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United States Gotoarrow.png U.S. Military Gotoarrow.png Arkansas Gotoarrow.png Military Records

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Military records identify millions of young men who served in the military or who were eligible for service. Evidence that an ancestor actually served may be found in family traditions, census records, naturalization records, biographies, cemetery records, and records of veterans’ organizations. Military records can give birth dates, marriage dates, death dates, spouse and children names, localities of residence throughout the life of the family. Many military records are found at the Family History Library, the National Archives, and other federal and state archives.

For each war listed below, additional federal sources are listed in United States Military Records. It contains search strategies and information to guide you to the best records for your objective.

Forts

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See also:

  • Fort wiki(Arkansas) - lists of United States forts

Revolutionary War (1775-1783)

Some veterans of the Revolutionary War ventured out into Arkansas.

The 1835 Pension Roll

On June 5, 1834, the U.S. Senate required the Secretary of War to submit a statement showing the names of pensioners who were on the pension rolls or had previously been on the pension rolls. For more information on the 1835 Pension Roll see Revolutionary War Pension Records. The 1835 Pension Roll, which includes Revolutionary War pensioners and heirs of War of 1812 casualties, is available online:

War of 1812 (1812-1815)

The War of 1812 between Britain and the United States confirmed the separate existence of the United States and the future Canada. Arkansas was part of the Missouri Territory during the war. Since it did not became its own territory until 1819, all War of 1812 records for that area were kept by the Missouri Territory.

After the war, veterans started moving to the Missouri and Arkansas Territories because of bounty land.

There are helpful nationwide records for soldiers of the War of 1812. For more information, see United States in the War of 1812.

Land Records

  • Ayers, Linda. Arkansas. Some Military Land Grants For Soldiers of the War of 1812. (Free). The USGenWeb Archives War of 1812 Project - Pensions, Rosters and Land Grants. Search by name under the county. (Accessed 11 May 2012).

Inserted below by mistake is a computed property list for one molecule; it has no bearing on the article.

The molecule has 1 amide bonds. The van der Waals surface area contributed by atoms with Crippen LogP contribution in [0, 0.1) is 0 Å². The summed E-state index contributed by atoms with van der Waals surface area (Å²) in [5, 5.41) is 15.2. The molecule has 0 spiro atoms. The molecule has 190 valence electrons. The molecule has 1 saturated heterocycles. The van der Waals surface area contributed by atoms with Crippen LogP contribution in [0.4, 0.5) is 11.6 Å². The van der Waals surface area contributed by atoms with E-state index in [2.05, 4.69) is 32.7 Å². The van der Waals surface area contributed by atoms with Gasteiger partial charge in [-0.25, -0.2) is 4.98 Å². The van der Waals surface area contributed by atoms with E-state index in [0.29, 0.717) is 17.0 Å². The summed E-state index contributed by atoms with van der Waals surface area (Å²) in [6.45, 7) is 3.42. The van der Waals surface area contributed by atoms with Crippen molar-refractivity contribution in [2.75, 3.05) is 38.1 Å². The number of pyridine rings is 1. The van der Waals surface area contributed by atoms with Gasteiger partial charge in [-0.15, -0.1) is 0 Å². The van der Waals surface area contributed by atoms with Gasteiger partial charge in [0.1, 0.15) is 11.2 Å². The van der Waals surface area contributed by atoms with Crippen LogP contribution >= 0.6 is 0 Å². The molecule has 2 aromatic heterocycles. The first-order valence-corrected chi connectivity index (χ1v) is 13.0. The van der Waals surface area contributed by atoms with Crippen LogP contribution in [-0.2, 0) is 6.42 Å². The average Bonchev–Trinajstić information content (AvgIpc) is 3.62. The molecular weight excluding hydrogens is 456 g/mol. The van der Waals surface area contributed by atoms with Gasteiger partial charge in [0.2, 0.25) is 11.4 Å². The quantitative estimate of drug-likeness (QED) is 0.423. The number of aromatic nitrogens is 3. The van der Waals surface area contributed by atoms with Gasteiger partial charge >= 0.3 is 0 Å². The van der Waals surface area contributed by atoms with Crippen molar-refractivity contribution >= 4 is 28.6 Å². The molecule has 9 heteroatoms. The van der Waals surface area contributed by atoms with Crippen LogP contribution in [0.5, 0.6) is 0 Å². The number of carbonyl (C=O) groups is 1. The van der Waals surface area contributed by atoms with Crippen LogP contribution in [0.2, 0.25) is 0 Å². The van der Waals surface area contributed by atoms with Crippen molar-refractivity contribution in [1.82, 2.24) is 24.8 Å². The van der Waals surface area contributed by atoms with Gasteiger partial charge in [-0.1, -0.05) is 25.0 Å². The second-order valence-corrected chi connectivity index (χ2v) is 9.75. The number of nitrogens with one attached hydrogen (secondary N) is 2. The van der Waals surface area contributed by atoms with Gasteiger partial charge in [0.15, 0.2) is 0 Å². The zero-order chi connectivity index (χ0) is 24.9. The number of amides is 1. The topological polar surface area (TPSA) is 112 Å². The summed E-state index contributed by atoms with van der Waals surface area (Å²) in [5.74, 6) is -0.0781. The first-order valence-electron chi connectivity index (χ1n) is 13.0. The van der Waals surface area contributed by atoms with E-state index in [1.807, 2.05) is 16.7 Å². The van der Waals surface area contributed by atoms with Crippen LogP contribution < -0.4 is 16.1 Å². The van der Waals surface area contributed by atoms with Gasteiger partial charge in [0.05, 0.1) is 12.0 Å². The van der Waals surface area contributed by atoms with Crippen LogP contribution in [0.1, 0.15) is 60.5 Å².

• Bounty land in Arkansas, Illinois, and Missouri was issued to soldiers who served in the War of 1812. Copies of the bounty land warrants are on 14 films at the Family History Library. The names of Arkansas patentees are indexed in "War of 1812, military bounty land warrants, 1815-1858" (NARA M848) FHL films 983163-77 (Worldcat). The records provide the name of the soldier and his rank, unit, date of warrant, and the date the land was located.
  • Christensen, Katheren,  comp. Arkansas Military Bounty Grants (War of 1812). Has a list of 6,600 grantees, arranged by county name. FHL book 976.7 R2c (Worldcat)

Explanation of the Major War of 1812 Record Types

  • Pearson, Thomas A., comp. Genealogical Records of the War of 1812: an Introduction and Selected Bibliography of Materials in the Collection of St. Louis Public Library. (St. Louis, Missouri: St. Louis Public Library, July 2004).

Mexican War (1846-1848)



Civil War (1861-1865)

Elkhorn Tavern in Pea Ridge, Arkansas Civil War Battlefield 7-8 March 1862

See Arkansas in the Civil War for information about Arkansas Civil War records, web sites, etc. with links to articles about the Arkansas regiments involved in the Civil War. The regimental pages often include lists of the companies with links to the counties where the companies started. Men in the companies often lived in the counties where the companies were raised. Knowing a county can help when researching more about the soldiers and their families.

The Civil War Soldiers and Sailors System allows name searching for soldiers. The result set gives the regiments for the soldiers. Then you can check the Wiki regiment pages to determine counties. Often knowing the counties that had men in a regiment will help you determine if a soldier was your ancestor.

Wiki articles describing these collections are found at:

World War I (1917-1918)

United States. Selective Service System. Arkansas, World War I Selective Service System Draft Registration Cards, 1917-1918. National Archives Microfilm Publications, M1509. Washington, DC: National Archives, 1987-1988. FHL film with 1522740 (first of 71 films). These cards have been digitized and are searchable online. See WWI Draft Records for more information.

World War II (1941-1945)

On April 27, 1942, the Selective Service conducted the fourth of six draft registrations. The "World War II Selective Service Draft Cards: Fourth Registration, 1942" is often referred to as the “Old Man’s Registration” or the “Old Man’s Draft" because it included men with a date of birth from April 28, 1877 to February 16, 1897. Since there is overlap in the WWI and WWII Selective Service registration, men born in the years 1877 to 1900 may have registered twice and have both WWII and WWI draft records.

  • United States Selective Service System. Arkansas Selective Service System Registration Cards [World War II]: Fourth Registration. (Salt Lake City, Utah : Filmed by the Genealogical Society of Utah, 2001-2002). FHL film 2139687 (first of 75 films)

Also available at:

Additional information available at:

  • [[World War II United States Military Records, 1941 to 1945|World War II United States Military Records

Online Resources


 

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